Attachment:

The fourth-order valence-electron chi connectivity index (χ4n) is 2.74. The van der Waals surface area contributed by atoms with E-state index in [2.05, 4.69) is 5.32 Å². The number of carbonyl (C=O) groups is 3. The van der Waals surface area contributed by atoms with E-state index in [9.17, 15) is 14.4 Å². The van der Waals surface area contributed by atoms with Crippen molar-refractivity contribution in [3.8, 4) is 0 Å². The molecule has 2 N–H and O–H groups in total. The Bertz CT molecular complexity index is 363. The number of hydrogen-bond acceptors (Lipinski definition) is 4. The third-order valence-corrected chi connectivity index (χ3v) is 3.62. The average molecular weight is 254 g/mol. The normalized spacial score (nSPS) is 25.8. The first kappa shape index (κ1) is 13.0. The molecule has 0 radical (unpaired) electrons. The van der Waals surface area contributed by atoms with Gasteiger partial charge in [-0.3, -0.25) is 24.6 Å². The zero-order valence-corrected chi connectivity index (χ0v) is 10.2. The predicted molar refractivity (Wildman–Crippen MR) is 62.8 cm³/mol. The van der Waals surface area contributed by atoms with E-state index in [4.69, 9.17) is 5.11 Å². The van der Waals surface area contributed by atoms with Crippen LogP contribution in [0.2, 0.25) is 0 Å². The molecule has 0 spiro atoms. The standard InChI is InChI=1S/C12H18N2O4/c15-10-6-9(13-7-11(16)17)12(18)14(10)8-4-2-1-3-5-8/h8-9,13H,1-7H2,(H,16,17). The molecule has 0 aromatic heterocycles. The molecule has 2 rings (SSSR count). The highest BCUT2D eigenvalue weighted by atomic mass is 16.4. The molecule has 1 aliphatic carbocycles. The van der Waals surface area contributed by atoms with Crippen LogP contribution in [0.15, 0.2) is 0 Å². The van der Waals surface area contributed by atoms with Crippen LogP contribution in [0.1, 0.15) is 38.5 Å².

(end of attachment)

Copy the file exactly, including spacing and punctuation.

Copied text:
The fourth-order valence-electron chi connectivity index (χ4n) is 2.74. The van der Waals surface area contributed by atoms with E-state index in [2.05, 4.69) is 5.32 Å². The number of carbonyl (C=O) groups is 3. The van der Waals surface area contributed by atoms with E-state index in [9.17, 15) is 14.4 Å². The van der Waals surface area contributed by atoms with Crippen molar-refractivity contribution in [3.8, 4) is 0 Å². The molecule has 2 N–H and O–H groups in total. The Bertz CT molecular complexity index is 363. The number of hydrogen-bond acceptors (Lipinski definition) is 4. The third-order valence-corrected chi connectivity index (χ3v) is 3.62. The average molecular weight is 254 g/mol. The normalized spacial score (nSPS) is 25.8. The first kappa shape index (κ1) is 13.0. The molecule has 0 radical (unpaired) electrons. The van der Waals surface area contributed by atoms with Gasteiger partial charge in [-0.3, -0.25) is 24.6 Å². The zero-order valence-corrected chi connectivity index (χ0v) is 10.2. The predicted molar refractivity (Wildman–Crippen MR) is 62.8 cm³/mol. The van der Waals surface area contributed by atoms with E-state index in [4.69, 9.17) is 5.11 Å². The van der Waals surface area contributed by atoms with Crippen LogP contribution in [0.2, 0.25) is 0 Å². The molecule has 0 spiro atoms. The standard InChI is InChI=1S/C12H18N2O4/c15-10-6-9(13-7-11(16)17)12(18)14(10)8-4-2-1-3-5-8/h8-9,13H,1-7H2,(H,16,17). The molecule has 0 aromatic heterocycles. The molecule has 2 rings (SSSR count). The highest BCUT2D eigenvalue weighted by atomic mass is 16.4. The molecule has 1 aliphatic carbocycles. The van der Waals surface area contributed by atoms with Crippen LogP contribution in [0.15, 0.2) is 0 Å². The van der Waals surface area contributed by atoms with Crippen LogP contribution in [0.1, 0.15) is 38.5 Å².